The month of May is off to a rocky start. The S&P 500, Nasdaq, Russell Mid Cap and Russell 2000 are all down through the first 13 days, with the Dow keeping its head just above water. While it felt like a sea of red, the carnage was confined to the recent high-flying less profitable companies. The S&P 500 did not even fall 5% from its recent high with over half of the sectors still positive month-to-date. At this time, it is seemingly just a hiccup for most of the non-Tech and non-hypergrowth names. While the S&P 500 and the Dow were relatively unbothered by the recent selloff – volatility certainly spiked. The VIX soared some 65% higher in three days. For the first time since the 2015 China growth scare, the VIX surged double digits on a percentage basis for three straight sessions. Yields have also risen higher lately. A surprisingly (relative to estimates) hot CPI print mid-week caused yields to surge higher on inflationary fears, which in turn exacerbated Wednesday’s move lower.
Fred Schwed, Jr. once said “Speculation is an effort, probably unsuccessfully, to turn a little money into a lot. Investment is an effort, which should be successful, to prevent a lot of money becoming a little.” Prior to the most recent bout of weakness, there was an abundance of risk-taking and speculation. According to a recent Bloomberg article, high yield spreads are the tightest they have been since 2007. Throughout the back half of 2020 and the start of 2021 there was a rapid rise in non-profitable companies. The Goldman Sachs Non-Profitable Tech Index rose more than 380% from its March 2020 low to a high in mid-January. Bitcoin, Dogecoin, and other crypto coins with names too explicit to even mention have all skyrocketed (or gone to the moon) over the past few months. There have also been several now infamous fallouts stemming from excessive leverage or speculation. Softbank’s Nasdaq whale left tech briefly reeling in the fall of 2020. Melvin Capital famously lost in its battle against a legion of Reddit and retail investors over GameStop. Greensill blew up in February from leverage issues. Archegos was reportedly levered 5:1 before it imploded. Then, there was a supposed crypto whale that was forced to liquidate Bitcoin on a Saturday in mid-April that shot the cryptocurrency lower by more than 10% intraday. European media even suggested that the recent U.S. selloff was due to forced liquidation of some hedge fund that was pushed to tap into the Federal Reserve’s overnight repo window to shore things up. Excessive leverage can lead to unimagined things. Thankfully, the incidents so far have been confined (mostly to Credit Suisse’s balance sheet), which has mostly left the market unperturbed. But it is clear from these events that there is a lot of leverage in the system. In fact, according to The Financial Times and London based ABP Invest, margin debt is estimated to currently be 4% of GDP – handily above the 3% number preceding the bursting of the tech bubble and the financial crisis. Moreover, call option volume, another symptom of excessive risk taking, has reached “unprecedented” levels according to Schwab. Some studies even suggest that extraordinary option activity leads to an increase in market fragility, which in turn can lead to the increasingly rapid and violent market pullbacks that have been the calling card of this bull market for the last few years.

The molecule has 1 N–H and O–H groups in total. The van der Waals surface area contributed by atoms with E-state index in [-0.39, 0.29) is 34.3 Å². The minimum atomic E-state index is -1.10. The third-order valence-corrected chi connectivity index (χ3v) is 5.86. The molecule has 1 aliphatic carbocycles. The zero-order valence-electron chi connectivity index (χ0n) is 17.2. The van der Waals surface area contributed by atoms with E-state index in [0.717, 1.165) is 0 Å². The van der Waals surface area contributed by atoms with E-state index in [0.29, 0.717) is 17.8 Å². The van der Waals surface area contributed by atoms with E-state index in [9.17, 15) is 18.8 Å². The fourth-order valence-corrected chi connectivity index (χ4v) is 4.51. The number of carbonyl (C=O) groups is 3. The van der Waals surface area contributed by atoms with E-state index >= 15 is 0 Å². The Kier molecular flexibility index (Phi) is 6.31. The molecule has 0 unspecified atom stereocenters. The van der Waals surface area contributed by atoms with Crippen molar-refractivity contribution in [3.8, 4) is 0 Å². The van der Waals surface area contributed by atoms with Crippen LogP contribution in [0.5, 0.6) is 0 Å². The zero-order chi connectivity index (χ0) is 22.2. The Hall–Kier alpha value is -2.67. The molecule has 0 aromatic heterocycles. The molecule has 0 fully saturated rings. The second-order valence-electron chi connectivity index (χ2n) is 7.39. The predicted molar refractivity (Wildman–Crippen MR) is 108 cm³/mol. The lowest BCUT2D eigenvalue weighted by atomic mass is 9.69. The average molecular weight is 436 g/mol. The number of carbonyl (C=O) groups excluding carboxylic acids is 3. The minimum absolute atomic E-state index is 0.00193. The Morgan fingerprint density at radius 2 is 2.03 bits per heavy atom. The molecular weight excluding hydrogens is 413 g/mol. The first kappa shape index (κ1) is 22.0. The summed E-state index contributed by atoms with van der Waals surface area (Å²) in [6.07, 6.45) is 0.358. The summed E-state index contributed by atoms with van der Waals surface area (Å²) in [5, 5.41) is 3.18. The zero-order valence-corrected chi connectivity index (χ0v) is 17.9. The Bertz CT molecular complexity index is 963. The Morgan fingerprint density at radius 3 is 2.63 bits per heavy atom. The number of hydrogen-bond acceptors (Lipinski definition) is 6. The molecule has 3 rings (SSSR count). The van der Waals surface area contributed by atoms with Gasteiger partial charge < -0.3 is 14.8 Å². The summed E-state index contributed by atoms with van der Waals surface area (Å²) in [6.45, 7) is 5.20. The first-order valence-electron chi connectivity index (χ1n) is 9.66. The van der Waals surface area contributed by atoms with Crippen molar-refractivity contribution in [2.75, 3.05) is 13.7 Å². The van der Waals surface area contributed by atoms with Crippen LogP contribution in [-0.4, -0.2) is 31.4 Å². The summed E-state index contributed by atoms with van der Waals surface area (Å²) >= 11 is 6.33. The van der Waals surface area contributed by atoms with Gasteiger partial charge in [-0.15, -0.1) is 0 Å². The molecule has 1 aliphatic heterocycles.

According to Goldman Sachs’ prime brokerage unit, hedge fund leverage hit a record high in April. Now, it is being reported that prime brokers are slashing the available leverage to hedge funds across the street. Lowering the available margin or leverage could be a source of selling pressure to the marketplace as firms are forced to sell to stay within their changing leverage limits. Elsewhere, we have already seen some of the unwind in more speculative corners of the market. The 20 largest holdings in the SPAC ETF (SPAK) are down on average more than 45% from their recent highs. Goldman Sachs Non-Profitable Tech Index has fallen 40% from its peak. Cathie Wood’s ARKK dipped below $100 for the first time since November – well off its high of nearly $160. Names like Tesla, Teladoc, Roku, Shopify and Square are all down more than 25% from their recent highs. Simply put, the leverage and speculation previously outlined had gotten excessive. Perhaps we are just entering a deleveraging cycle in the marketplace. Ultimately, cleaning out the excesses and removing the surplus of speculation will be good for the market moving forward.
TRANSITION UPDATES & NEWS **
The recent pullback provided an abundance of opportunity at the transition level. We were able to add to a plethora of names including the likes of Becton Dickinson, Dollar General, Abbott Labs, Euronet Worldwide, Tyler Technologies, and Intercontinental Exchange, to name a few. Generally speaking, accounts that have been with us for one month are now a little more than halfway through their transition, while accounts that have been with Tandem for three months are closer to 85-90% of the way through their transition phase. Also, we were able to add to a bit of our existing position in Fiserv in our Equity strategy.
**The transition update describes activity taken by Tandem on the transition level, not the composite or firm-wide level. The transition update is applicable to new accounts and new money. New accounts and new money are not automatically invested on the first day. Rather, they are transitioned into our strategy over a longer time period that is dependent upon market conditions. This update describes that transition.